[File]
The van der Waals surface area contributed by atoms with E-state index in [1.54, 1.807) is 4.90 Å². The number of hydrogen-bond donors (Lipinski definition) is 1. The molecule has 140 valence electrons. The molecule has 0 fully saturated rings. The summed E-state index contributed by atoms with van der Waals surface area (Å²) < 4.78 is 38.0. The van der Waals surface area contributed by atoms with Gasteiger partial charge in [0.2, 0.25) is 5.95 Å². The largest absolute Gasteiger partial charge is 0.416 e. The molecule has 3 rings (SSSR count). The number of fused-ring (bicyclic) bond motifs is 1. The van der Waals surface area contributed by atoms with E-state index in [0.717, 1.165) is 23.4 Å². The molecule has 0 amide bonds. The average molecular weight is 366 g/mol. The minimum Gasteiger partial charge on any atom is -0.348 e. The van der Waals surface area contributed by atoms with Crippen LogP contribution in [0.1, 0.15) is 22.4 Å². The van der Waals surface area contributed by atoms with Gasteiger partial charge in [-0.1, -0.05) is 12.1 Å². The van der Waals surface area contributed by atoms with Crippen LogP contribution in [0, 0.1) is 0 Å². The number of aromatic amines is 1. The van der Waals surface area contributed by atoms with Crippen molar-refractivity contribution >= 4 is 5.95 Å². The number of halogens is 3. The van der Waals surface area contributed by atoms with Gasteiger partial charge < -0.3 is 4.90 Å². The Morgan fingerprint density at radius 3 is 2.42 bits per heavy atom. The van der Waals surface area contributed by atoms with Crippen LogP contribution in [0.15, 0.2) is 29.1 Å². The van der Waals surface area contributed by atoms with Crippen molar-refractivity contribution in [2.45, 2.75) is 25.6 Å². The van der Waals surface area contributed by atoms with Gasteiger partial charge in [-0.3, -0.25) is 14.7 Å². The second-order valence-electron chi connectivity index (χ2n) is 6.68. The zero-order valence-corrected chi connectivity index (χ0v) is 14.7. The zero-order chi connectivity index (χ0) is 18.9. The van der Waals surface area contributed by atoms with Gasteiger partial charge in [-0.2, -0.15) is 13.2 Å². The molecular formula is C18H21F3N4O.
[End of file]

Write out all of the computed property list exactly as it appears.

The van der Waals surface area contributed by atoms with E-state index in [1.54, 1.807) is 4.90 Å². The number of hydrogen-bond donors (Lipinski definition) is 1. The molecule has 140 valence electrons. The molecule has 0 fully saturated rings. The summed E-state index contributed by atoms with van der Waals surface area (Å²) < 4.78 is 38.0. The van der Waals surface area contributed by atoms with Gasteiger partial charge in [0.2, 0.25) is 5.95 Å². The largest absolute Gasteiger partial charge is 0.416 e. The molecule has 3 rings (SSSR count). The number of fused-ring (bicyclic) bond motifs is 1. The van der Waals surface area contributed by atoms with E-state index in [0.717, 1.165) is 23.4 Å². The molecule has 0 amide bonds. The average molecular weight is 366 g/mol. The minimum Gasteiger partial charge on any atom is -0.348 e. The van der Waals surface area contributed by atoms with Crippen LogP contribution in [0.1, 0.15) is 22.4 Å². The van der Waals surface area contributed by atoms with Gasteiger partial charge in [-0.1, -0.05) is 12.1 Å². The van der Waals surface area contributed by atoms with Crippen LogP contribution in [0, 0.1) is 0 Å². The number of aromatic amines is 1. The van der Waals surface area contributed by atoms with Crippen molar-refractivity contribution >= 4 is 5.95 Å². The number of halogens is 3. The van der Waals surface area contributed by atoms with Gasteiger partial charge < -0.3 is 4.90 Å². The Morgan fingerprint density at radius 3 is 2.42 bits per heavy atom. The van der Waals surface area contributed by atoms with Crippen LogP contribution in [0.15, 0.2) is 29.1 Å². The van der Waals surface area contributed by atoms with Crippen molar-refractivity contribution in [2.45, 2.75) is 25.6 Å². The van der Waals surface area contributed by atoms with Gasteiger partial charge in [-0.3, -0.25) is 14.7 Å². The second-order valence-electron chi connectivity index (χ2n) is 6.68. The zero-order valence-corrected chi connectivity index (χ0v) is 14.7. The zero-order chi connectivity index (χ0) is 18.9. The van der Waals surface area contributed by atoms with Gasteiger partial charge in [-0.2, -0.15) is 13.2 Å². The molecular formula is C18H21F3N4O.